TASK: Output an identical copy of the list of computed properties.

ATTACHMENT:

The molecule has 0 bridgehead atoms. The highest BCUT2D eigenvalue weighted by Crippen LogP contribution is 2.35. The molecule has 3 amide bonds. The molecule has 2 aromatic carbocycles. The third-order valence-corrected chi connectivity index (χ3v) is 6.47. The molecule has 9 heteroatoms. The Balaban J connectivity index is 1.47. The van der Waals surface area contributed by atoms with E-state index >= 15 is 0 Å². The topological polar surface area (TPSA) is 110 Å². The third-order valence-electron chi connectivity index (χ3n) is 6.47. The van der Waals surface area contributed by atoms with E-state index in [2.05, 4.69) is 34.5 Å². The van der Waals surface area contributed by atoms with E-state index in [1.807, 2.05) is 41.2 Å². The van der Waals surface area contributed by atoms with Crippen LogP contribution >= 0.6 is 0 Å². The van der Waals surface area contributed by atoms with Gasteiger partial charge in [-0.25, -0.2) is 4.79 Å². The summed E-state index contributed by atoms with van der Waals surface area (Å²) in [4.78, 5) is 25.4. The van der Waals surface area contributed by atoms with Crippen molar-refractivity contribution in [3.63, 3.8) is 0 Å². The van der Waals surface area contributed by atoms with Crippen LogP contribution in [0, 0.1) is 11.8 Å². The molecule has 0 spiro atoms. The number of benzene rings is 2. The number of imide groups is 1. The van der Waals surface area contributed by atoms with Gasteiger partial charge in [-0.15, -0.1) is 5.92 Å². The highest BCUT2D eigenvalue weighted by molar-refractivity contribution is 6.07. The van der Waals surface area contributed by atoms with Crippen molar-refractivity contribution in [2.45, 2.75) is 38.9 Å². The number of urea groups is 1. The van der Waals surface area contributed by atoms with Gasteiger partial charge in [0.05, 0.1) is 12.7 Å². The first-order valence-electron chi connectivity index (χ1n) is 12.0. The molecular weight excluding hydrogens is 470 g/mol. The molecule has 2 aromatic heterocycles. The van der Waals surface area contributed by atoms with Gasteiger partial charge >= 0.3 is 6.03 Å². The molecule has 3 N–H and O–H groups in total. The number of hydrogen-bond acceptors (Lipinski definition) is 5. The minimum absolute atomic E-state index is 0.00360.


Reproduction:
The molecule has 0 bridgehead atoms. The highest BCUT2D eigenvalue weighted by Crippen LogP contribution is 2.35. The molecule has 3 amide bonds. The molecule has 2 aromatic carbocycles. The third-order valence-corrected chi connectivity index (χ3v) is 6.47. The molecule has 9 heteroatoms. The Balaban J connectivity index is 1.47. The van der Waals surface area contributed by atoms with E-state index >= 15 is 0 Å². The topological polar surface area (TPSA) is 110 Å². The third-order valence-electron chi connectivity index (χ3n) is 6.47. The van der Waals surface area contributed by atoms with E-state index in [2.05, 4.69) is 34.5 Å². The van der Waals surface area contributed by atoms with E-state index in [1.807, 2.05) is 41.2 Å². The van der Waals surface area contributed by atoms with Crippen LogP contribution >= 0.6 is 0 Å². The van der Waals surface area contributed by atoms with Gasteiger partial charge in [-0.25, -0.2) is 4.79 Å². The summed E-state index contributed by atoms with van der Waals surface area (Å²) in [4.78, 5) is 25.4. The van der Waals surface area contributed by atoms with Crippen molar-refractivity contribution in [3.63, 3.8) is 0 Å². The van der Waals surface area contributed by atoms with Crippen LogP contribution in [0, 0.1) is 11.8 Å². The molecule has 0 spiro atoms. The number of benzene rings is 2. The number of imide groups is 1. The van der Waals surface area contributed by atoms with Gasteiger partial charge in [-0.15, -0.1) is 5.92 Å². The highest BCUT2D eigenvalue weighted by molar-refractivity contribution is 6.07. The van der Waals surface area contributed by atoms with Crippen molar-refractivity contribution in [2.45, 2.75) is 38.9 Å². The number of urea groups is 1. The van der Waals surface area contributed by atoms with Gasteiger partial charge in [0.05, 0.1) is 12.7 Å². The first-order valence-electron chi connectivity index (χ1n) is 12.0. The molecular weight excluding hydrogens is 470 g/mol. The molecule has 2 aromatic heterocycles. The van der Waals surface area contributed by atoms with Gasteiger partial charge >= 0.3 is 6.03 Å². The molecule has 3 N–H and O–H groups in total. The number of hydrogen-bond acceptors (Lipinski definition) is 5. The minimum absolute atomic E-state index is 0.00360.